Most people understand why I am so passionate about not having police walking casually around Highland streets wearing Glocks. It is not just Glocks and the attitude they engender toward problem solving, but also how the decision was made. One man, the chief constable, decided to make this drastic change with no regard for public consultation--or even alerting the Highland Council to what he was doing. Since the arbitrary decsion, we have had armed police visit the council (shades of Caesar crossing the Rubicon), and nonsense explanations one after another. First, it would take too long to put on their guns (a demonstration had them gear up in 2 minutes); there are only 2% armed; it is a response to too many guns in the Highlands; or worst of all, the chief constable had 'intelligence' indicating the possibility of a potential future threat.  That last excuse brought back the long dark shadows of Iraq and the suicide of a misquoted advisor.

And then there is the way the public reaction has been handled.

The Chief Constable said that critics were mishief makers and working to a different agenda. The Justice Minister said arming police was an operational decision and within the remit of the chief constable. He tried to disavow any responsibility for the decision and continued that the police needed to be free of  'politics', which by all accounts translated as free of accountability. When did armed police own the streets free of any accountability in a civil society? When did they stop being public servants?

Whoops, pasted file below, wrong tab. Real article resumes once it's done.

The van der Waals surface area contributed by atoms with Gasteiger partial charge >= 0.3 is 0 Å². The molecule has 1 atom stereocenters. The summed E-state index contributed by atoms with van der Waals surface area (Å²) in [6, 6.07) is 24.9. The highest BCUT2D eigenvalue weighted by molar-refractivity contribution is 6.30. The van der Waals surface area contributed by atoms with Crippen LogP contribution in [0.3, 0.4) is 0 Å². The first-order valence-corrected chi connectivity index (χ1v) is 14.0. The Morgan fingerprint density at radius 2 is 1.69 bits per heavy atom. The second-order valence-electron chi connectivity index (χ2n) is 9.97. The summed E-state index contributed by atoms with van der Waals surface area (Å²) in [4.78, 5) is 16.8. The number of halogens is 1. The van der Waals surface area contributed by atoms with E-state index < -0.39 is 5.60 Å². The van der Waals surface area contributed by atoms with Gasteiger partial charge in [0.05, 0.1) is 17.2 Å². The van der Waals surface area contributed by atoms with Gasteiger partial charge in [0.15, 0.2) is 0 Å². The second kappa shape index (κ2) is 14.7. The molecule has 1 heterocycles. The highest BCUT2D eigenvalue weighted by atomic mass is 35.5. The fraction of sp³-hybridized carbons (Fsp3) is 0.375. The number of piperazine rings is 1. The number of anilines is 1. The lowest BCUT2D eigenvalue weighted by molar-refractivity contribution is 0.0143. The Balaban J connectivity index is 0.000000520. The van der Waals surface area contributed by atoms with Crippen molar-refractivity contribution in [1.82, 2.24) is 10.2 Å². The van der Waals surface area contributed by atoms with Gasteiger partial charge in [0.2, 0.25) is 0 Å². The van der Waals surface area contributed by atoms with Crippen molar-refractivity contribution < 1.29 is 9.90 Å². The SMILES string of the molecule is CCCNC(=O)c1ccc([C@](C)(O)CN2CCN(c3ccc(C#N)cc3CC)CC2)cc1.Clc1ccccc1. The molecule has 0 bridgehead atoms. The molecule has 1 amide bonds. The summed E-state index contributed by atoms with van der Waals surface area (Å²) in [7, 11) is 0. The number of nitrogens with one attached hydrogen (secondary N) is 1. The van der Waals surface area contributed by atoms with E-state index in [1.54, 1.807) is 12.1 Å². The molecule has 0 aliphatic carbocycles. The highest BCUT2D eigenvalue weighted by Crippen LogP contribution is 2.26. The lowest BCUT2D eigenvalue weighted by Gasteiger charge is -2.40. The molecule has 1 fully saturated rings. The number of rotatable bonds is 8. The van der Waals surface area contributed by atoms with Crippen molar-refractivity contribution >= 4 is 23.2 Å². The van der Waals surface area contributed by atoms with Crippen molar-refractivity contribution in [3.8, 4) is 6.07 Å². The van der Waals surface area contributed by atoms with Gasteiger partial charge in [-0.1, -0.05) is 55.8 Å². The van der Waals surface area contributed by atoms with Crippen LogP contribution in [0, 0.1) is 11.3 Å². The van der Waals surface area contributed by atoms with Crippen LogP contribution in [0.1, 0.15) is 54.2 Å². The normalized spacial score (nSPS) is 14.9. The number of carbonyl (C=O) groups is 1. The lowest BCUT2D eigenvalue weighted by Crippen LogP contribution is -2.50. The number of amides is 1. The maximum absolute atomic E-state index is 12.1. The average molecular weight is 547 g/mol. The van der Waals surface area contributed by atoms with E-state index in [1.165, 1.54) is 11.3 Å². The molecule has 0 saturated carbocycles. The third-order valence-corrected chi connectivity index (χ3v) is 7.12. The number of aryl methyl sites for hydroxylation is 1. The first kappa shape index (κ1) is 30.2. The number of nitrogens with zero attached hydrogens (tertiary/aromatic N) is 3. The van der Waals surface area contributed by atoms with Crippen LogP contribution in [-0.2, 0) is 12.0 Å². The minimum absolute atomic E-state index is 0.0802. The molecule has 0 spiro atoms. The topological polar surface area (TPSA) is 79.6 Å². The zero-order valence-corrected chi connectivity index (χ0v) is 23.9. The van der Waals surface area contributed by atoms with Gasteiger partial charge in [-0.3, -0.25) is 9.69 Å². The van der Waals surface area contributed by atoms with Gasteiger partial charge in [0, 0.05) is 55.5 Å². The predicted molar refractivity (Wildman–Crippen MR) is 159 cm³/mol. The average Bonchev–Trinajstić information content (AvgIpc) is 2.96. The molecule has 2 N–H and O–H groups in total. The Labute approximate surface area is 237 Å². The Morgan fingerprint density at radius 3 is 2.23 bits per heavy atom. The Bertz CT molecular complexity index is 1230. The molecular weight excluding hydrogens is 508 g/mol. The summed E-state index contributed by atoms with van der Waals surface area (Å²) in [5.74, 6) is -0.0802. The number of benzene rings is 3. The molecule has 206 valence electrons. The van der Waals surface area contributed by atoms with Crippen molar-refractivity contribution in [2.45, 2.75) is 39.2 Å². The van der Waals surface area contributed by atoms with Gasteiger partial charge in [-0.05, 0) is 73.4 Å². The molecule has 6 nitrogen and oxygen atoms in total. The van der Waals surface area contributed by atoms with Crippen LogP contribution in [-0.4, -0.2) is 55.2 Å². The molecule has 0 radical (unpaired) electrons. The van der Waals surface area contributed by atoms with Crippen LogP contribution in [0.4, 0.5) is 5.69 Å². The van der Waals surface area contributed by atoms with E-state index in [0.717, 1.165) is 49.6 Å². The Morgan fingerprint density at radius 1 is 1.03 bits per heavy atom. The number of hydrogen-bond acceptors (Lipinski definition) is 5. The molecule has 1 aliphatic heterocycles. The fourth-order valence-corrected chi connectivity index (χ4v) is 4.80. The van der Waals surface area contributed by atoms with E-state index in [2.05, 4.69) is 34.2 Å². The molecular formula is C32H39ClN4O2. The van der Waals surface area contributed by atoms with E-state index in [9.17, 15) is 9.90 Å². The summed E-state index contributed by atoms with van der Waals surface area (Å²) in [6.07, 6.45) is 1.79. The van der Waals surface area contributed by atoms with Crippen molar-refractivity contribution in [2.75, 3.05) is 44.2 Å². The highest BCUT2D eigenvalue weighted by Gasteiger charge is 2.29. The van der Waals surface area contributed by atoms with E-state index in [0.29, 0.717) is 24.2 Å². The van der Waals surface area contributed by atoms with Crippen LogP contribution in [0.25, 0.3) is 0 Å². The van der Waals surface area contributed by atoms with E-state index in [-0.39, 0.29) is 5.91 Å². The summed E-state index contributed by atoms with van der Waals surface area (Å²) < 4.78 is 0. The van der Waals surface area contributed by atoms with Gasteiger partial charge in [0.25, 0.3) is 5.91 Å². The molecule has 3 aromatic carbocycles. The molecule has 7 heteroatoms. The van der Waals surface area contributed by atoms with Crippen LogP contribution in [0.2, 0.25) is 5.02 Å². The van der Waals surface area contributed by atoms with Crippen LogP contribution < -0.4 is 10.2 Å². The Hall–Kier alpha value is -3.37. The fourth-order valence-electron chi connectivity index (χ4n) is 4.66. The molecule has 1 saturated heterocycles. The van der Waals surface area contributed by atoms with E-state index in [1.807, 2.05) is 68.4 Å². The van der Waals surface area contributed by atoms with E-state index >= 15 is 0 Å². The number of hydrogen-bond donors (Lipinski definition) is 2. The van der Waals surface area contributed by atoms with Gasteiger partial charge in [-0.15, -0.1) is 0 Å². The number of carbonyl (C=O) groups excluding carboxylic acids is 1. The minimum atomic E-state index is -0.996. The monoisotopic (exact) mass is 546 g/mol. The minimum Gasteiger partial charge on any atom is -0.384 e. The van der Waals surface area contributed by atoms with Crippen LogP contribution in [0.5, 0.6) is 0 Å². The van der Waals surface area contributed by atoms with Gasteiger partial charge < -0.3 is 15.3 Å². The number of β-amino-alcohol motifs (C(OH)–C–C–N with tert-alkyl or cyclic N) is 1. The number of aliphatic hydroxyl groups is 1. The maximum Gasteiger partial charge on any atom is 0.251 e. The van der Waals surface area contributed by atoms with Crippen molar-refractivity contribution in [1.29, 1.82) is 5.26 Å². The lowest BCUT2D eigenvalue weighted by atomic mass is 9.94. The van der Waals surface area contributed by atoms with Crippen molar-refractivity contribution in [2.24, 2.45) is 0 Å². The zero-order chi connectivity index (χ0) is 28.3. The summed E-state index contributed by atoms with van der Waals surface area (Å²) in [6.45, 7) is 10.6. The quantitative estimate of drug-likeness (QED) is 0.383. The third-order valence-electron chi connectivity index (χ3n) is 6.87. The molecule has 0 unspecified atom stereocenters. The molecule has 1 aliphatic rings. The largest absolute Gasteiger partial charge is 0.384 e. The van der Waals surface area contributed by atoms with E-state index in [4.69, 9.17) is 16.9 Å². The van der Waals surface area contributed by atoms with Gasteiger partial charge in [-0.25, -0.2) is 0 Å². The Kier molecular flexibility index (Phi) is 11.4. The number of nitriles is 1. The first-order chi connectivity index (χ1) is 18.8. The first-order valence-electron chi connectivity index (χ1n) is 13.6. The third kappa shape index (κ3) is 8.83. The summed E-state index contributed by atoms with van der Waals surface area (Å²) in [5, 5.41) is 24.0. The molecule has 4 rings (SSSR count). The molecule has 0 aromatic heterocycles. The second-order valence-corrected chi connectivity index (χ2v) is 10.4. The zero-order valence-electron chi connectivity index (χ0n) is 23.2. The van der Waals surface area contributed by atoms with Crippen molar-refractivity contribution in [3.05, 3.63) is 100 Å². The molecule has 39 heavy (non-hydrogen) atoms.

Now while this storm is blowing up over here, the tragic death of a young black man in  Ferguson, Missouri comes along like the spectre of policing future. If any one has wondered why I was so passionate about this issue, please take a look at this link that my daughter sent me to a British ex pat in America taking a look at the issue.

Here is an English expat comedian on the issue of police in Ferguson, which I daresay is a wake up call to us here in the Highlands.

We should be proud of the fact that we in the Highlands are seen to be leading the objections to routine arming of police. Write to your paper, email your representative, do not let this issue be ignored or crowded out by referendum issues. This is an issue for where we live right here, right now.